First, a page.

Couchsurfing is a traveler’s best friend. For those who don’t know, it is a community of traveler-friendly enthusiast who host people as well as “surf” couches. A CouchSurf host is a friend in a who is also eager to foster cultural exchange; it’s the best way to experience local culture. To learn more about this awesome community, see this post for my little guide to Couchsurfing.
Our best Couchsurfing friend in Japan is good guy Keisuke. Our relationship with him as a little different as he did not host us in his house (which is typically the norm). I had just finished studying a semester abroad in Singapore, and he had helped us by holding on to my luggage while we were traveling in Japan.
We had met him at the Yokohama train station, which was daunting for several reasons. We chose to not buy a sim card, therefore we did not have data to text him. From two of his profile pictures, we might not have recognized him in a sea of Japanese people. The station was bustling with activity, so we weren’t sure if we would miss him. As we paced around, fretting, it turned out we didn’t need to look for him. Two people standing around, looking lost, with 2 luggages, and two backpacks tend to stand out. He found us pretty quickly. We liked him at first sight. He was so friendly, polite, and considerate. He offered to help me carry my luggage to his car. He had a car! Awesome! In the 6 months that I spent in Southeast Asia, I have only walked, taken the bus, or used the metro station. Keisuke had a car! I felt really spoiled. As we kept thanking him over and over for how awesome he is, he was very humble and said it was his pleasure. He drove us around for a long time, taking us to different places. He didn’t mind, that he “loves to drive!!” I’ve never met anyone who is so excited over driving. ^_^ After walking and taking the metro everywhere in Japan, it was an amazing change to ride on a car. He explained that he only recently received his driver’s license, and that he should thank us. Where could we find a Keisuke in the US, please???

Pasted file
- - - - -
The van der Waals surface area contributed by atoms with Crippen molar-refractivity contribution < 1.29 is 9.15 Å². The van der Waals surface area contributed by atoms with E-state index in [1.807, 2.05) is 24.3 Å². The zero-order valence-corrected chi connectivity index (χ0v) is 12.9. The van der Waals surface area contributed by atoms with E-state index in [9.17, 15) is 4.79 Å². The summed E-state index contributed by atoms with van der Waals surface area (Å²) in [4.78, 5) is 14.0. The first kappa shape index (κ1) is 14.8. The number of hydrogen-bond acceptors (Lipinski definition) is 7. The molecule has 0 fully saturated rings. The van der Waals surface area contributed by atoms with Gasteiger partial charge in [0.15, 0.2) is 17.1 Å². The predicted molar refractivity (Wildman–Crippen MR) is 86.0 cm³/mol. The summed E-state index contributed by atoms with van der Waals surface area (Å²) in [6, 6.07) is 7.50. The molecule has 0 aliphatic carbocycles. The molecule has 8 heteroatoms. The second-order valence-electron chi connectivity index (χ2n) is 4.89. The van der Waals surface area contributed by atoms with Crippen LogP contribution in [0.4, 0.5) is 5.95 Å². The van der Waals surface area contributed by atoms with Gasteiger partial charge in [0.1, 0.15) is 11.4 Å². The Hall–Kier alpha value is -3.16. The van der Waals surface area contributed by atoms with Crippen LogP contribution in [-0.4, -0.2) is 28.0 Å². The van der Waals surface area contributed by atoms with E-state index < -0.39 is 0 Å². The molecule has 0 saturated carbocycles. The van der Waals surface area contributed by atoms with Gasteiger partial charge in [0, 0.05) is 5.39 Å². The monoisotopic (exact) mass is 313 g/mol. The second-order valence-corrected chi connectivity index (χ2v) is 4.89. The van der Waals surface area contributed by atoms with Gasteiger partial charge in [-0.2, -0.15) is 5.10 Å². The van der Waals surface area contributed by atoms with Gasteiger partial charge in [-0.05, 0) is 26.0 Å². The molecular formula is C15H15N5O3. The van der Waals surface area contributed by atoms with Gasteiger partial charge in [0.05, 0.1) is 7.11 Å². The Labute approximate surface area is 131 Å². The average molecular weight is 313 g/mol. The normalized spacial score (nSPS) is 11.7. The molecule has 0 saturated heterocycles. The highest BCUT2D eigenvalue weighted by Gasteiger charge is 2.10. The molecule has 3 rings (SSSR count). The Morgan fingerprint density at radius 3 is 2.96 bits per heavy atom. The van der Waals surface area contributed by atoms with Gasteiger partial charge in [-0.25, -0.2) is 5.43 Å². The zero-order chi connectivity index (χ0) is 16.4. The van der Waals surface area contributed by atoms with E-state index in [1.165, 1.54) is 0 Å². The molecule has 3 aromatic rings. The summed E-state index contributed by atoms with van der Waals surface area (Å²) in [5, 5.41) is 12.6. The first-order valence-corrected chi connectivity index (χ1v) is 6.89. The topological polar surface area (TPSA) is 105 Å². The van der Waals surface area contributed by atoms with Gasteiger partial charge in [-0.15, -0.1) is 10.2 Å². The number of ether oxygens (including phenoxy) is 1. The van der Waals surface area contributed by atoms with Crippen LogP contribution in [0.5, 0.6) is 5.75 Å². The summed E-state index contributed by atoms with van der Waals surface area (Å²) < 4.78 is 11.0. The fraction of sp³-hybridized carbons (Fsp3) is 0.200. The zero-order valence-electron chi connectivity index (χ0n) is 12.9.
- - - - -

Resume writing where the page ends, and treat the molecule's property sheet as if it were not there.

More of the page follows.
He took us to a mall where we had our first Japanese food court meal. We both had Yakisoba, which were delicious. Keisuke kept insisting on paying for us, as we are guests in this country. He spoke limited English (which is much more fluent than our non-existent Japanese), and occasionally we needed to use a translator app to get our thoughts across. It was a really interesting experience.
He then drove us to his work place “Trattoria Pesce D’oro”! We tried a delicious dessert sampler platter, courtesy of Keisuke, as he had employee discount.
|The restaurant has delicious dessert!|
|Our dessert sampler!|
Keisuke welcomed us warmly and was incredibly helpful in recommending things for us to do in Yokohama. One of his best recommendations was to go to the Cup Noodles Museum, which I never knew existed! I love noodles. I’ve been a fan of ramen since I was born (a little exaggeration). I would eat if everyday, if my family didn’t stop me.
|Does anyone else see that this is a logo of a girl falling? That’s the first thing I noticed about it, and apparently only I was able to see it…|